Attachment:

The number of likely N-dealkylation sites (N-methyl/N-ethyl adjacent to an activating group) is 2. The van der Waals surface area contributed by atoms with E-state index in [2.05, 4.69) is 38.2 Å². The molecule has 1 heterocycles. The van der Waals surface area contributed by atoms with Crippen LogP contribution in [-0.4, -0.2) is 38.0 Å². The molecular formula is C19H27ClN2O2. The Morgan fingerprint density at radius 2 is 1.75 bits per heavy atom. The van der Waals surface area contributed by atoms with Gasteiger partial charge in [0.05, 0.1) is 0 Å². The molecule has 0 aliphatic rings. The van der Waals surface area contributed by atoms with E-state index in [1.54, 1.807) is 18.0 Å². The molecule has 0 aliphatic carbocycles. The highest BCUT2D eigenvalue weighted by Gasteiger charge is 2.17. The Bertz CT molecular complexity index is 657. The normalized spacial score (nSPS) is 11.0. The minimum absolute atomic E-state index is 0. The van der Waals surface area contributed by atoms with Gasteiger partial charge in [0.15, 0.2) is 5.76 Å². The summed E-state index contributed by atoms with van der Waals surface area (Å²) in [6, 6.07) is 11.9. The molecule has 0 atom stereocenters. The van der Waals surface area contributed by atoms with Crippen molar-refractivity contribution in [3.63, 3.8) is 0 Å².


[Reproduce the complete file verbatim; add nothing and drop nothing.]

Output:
The number of likely N-dealkylation sites (N-methyl/N-ethyl adjacent to an activating group) is 2. The van der Waals surface area contributed by atoms with E-state index in [2.05, 4.69) is 38.2 Å². The molecule has 1 heterocycles. The van der Waals surface area contributed by atoms with Crippen LogP contribution in [-0.4, -0.2) is 38.0 Å². The molecular formula is C19H27ClN2O2. The Morgan fingerprint density at radius 2 is 1.75 bits per heavy atom. The van der Waals surface area contributed by atoms with Gasteiger partial charge in [0.05, 0.1) is 0 Å². The molecule has 0 aliphatic rings. The van der Waals surface area contributed by atoms with E-state index in [1.54, 1.807) is 18.0 Å². The molecule has 0 aliphatic carbocycles. The highest BCUT2D eigenvalue weighted by Gasteiger charge is 2.17. The Bertz CT molecular complexity index is 657. The normalized spacial score (nSPS) is 11.0. The minimum absolute atomic E-state index is 0. The van der Waals surface area contributed by atoms with Gasteiger partial charge in [0.15, 0.2) is 5.76 Å². The summed E-state index contributed by atoms with van der Waals surface area (Å²) in [6, 6.07) is 11.9. The molecule has 0 atom stereocenters. The van der Waals surface area contributed by atoms with Crippen molar-refractivity contribution in [3.63, 3.8) is 0 Å².